Matt Lambert: We Who Are Young

“Intense” barely covers it. Taking inspiration from a Dylan Thomas poem, Matt Lambert’s new short film is a morbid tour de force that draws you in, spits you out, and compels you to watch it again. Here Matt opens up the heart of darkness of a film that combines surrealism, surprising restraint and truly excellent sound design.

What was it about the poem We Who Were Young Are Old that resonated with you?
My Dad turned me on to Dylan Thomas when I was a kid. His poetry has grown with me and I’ve built a personal relationship with it, the words taking on new meaning as I’ve gotten older.

This is probably the most personal piece I’ve made so far. It’s a sotry of children who go to war and come back as old men. There are traumatic events in one’s life, often self-initiated, that cause you to leap bounds forward developmentally…

I love the sound design – the reading of the poem is resonant of the old crackly Dylan Thomas recordings – although more ominous! Was that something you had in mind when you made the film?
The VO was recorded in studio by JD Smyth, an editor at Final Cut, NYC that I’ve worked in the past. I was initially were thinking someone whose voice fit with the boy’s, but the formal and operatic qualities of the film pointed to a more omniscient and dramatic voice over.

Terressa Tate at Final Cut NYC’s, Royal T Room, created the original score. Throughout the editing process with Pete O’Donovan at Final Cut, LA, we worked completely mute. Structurally everything made sense, but with such subtle visuals and several undefined elements, it lacked life.

As Terressa defined the string and fabric elements and built out the ambient space, I was blown away by how much of a pulse the film started to have.

Watching the film I was struck by how it managed to be both morbid and restrained – which I think made it all the more unsettling. How did you go about developing these darker ideas that thread throughout the film?
A lot of this past year for me has been about restraint – both narrative and visual. I’ve been pulling back from a lot of the ‘maximalist’ work I’ve seen around me, some of which I had part in.

A year ago, I would’ve gone for pure shock value – blood and gore.

However, I’ve been influenced by directors like Michael Haneke who find ways to evoke intense emotion through implication. In ‘Benny’s Video’ there is a 4 minute murder scene that plays almost entirely off-camera. It’s through audio that he’s able to pull the viewer in and have them paint an even more graphic picture in their minds. Give people less and they’ll create more. Books still manage to be pretty damn visual and evocative.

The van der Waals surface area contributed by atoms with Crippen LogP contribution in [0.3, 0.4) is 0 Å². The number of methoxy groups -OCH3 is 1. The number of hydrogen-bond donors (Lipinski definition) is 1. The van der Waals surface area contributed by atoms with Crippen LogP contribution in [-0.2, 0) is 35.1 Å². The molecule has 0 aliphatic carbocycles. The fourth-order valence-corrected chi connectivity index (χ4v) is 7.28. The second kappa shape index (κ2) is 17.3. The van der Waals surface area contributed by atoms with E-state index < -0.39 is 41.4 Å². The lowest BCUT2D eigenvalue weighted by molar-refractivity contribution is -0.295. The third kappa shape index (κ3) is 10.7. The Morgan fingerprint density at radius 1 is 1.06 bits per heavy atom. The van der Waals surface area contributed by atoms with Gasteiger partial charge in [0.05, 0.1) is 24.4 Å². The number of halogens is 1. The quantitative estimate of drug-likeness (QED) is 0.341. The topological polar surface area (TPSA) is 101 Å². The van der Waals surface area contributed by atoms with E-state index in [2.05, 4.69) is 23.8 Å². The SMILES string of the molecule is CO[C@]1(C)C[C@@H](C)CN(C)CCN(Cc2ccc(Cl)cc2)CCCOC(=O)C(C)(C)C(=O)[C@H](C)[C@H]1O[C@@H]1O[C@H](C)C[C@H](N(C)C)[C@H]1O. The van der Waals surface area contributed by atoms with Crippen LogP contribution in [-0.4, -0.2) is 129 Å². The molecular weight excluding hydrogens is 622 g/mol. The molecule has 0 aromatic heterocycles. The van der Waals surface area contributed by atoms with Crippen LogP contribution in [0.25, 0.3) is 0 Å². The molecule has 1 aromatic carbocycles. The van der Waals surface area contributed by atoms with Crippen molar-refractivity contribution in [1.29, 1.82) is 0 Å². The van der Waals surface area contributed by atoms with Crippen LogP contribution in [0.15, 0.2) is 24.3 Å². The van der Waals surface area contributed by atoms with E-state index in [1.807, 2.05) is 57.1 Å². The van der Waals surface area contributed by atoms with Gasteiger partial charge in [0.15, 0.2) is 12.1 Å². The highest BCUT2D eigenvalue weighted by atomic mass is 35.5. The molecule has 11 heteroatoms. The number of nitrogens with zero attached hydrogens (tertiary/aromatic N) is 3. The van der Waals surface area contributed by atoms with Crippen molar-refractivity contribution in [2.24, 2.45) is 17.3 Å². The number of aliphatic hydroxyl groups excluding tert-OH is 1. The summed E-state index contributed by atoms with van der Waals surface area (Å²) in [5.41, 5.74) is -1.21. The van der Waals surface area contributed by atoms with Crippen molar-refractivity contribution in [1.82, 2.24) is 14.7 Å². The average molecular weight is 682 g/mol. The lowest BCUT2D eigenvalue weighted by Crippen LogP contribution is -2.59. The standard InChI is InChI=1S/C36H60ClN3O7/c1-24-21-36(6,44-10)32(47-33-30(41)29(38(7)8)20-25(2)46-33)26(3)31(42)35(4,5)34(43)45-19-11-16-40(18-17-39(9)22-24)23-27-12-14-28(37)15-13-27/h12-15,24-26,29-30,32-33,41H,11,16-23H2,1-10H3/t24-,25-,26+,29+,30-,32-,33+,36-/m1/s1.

For me, German Expressionism has also had a magical quality with its visual implication. As a stylistic, and often economically-driven, rebellion to Hollywood, there is a restraint and iconic simplicity that pushed their cinema to the operatic and hyper-real.

I love the combination of the moody, dark, ‘realist’ atmosphere with the jewels and bright red strings – it lends an understated otherworldliness. It looks deceptively simple, but how did you pull it off? And what practical challenges did these seemingly simple effects present?
Hyper-real and surrealism was what I was after — real and raw, but with a dreamy quality. Coming from a strong VFX background, I was so tempted to go wild with technique. However, I think subtly of it’s effects is one of the film’s biggest strengths.

For this film, we had zero money. Therefore clever and simple techniques were the only option. The blood was just yarn and sheets of cloth. For example, in the shot with the hand, we wrapped Patrick’s hand in string and just pulled it up through his sleeve and reversed the footage.

We were then lucky enough to augment those existing elements with some subtle treatments from the amazing folks over at The Mill in LA and Gavin Camp, the Flame artist.

The sound design is really the thing that brings all these visual elements together though…

The film is dedicated to Patrick Wessel, the actor in the film who sadly passed away. What are your memories of working with him on the film?
I struggled with whether or not to finish the film because of this. Patrick was diagnosed pretty extreme cancer not too long after shooting. Not only was he a friend, but the content of the film felt so morbid on its surface.

He passed away the night before the final sound mix. It was such a surreal and dark experience, but I realized I needed to be selfless at this point and just make the best thing I could to honor him.

Last time you were on the YDA blog, we were chatting about Bare Bones – how’s that going? Any new plans for it?
Yeah, Bare Bones is evolving quite rapidly and has definitely been a great counterpoint to the more introverted and cerebral personal work I’ve been doing lately.

We just had another London exhibition at the Red Gallery – a space about 5 times the size of our last shows in London and NYC. For a second time, I had a bunch of filmmakers (David Wilson, Radical Friend, Champagne Valentine, Hayley Morris, AG Rojas, Julia Pott, Sam Mason, Ryan Rothermel and myself) create original films.

Here’s the trailer for vol. 2:

Next up is trying to do something small out in LA in February and perhaps something a little more involved in Berlin in the Spring as I’m heading there next.

To see more of Matt’s work check out his www.dielamb.com. We featured Matt’s project Bare Bones back in June and you can find the article here.


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